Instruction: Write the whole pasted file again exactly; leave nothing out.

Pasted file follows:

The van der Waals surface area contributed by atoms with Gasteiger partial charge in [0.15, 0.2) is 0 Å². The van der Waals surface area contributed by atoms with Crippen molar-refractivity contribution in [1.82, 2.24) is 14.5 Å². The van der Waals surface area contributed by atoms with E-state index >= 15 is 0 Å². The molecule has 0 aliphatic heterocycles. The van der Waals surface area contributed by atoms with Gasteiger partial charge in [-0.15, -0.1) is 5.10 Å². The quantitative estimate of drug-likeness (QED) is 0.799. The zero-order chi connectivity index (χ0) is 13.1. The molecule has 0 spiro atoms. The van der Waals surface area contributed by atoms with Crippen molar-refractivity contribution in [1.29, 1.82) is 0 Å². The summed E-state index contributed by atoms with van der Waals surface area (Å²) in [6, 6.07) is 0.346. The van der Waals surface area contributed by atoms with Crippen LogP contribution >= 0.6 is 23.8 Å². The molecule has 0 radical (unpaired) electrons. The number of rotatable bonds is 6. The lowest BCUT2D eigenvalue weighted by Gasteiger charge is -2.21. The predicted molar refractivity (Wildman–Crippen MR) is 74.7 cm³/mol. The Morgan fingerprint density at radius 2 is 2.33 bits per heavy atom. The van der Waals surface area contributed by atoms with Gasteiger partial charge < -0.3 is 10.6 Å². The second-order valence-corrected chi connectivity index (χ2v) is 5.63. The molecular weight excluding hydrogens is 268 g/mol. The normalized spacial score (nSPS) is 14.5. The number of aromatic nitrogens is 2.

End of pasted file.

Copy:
The van der Waals surface area contributed by atoms with Gasteiger partial charge in [0.15, 0.2) is 0 Å². The van der Waals surface area contributed by atoms with Crippen molar-refractivity contribution in [1.82, 2.24) is 14.5 Å². The van der Waals surface area contributed by atoms with E-state index >= 15 is 0 Å². The molecule has 0 aliphatic heterocycles. The van der Waals surface area contributed by atoms with Gasteiger partial charge in [-0.15, -0.1) is 5.10 Å². The quantitative estimate of drug-likeness (QED) is 0.799. The zero-order chi connectivity index (χ0) is 13.1. The molecule has 0 spiro atoms. The van der Waals surface area contributed by atoms with Crippen molar-refractivity contribution in [1.29, 1.82) is 0 Å². The summed E-state index contributed by atoms with van der Waals surface area (Å²) in [6, 6.07) is 0.346. The van der Waals surface area contributed by atoms with Crippen LogP contribution >= 0.6 is 23.8 Å². The molecule has 0 radical (unpaired) electrons. The number of rotatable bonds is 6. The lowest BCUT2D eigenvalue weighted by Gasteiger charge is -2.21. The predicted molar refractivity (Wildman–Crippen MR) is 74.7 cm³/mol. The Morgan fingerprint density at radius 2 is 2.33 bits per heavy atom. The van der Waals surface area contributed by atoms with Gasteiger partial charge < -0.3 is 10.6 Å². The second-order valence-corrected chi connectivity index (χ2v) is 5.63. The molecular weight excluding hydrogens is 268 g/mol. The normalized spacial score (nSPS) is 14.5. The number of aromatic nitrogens is 2.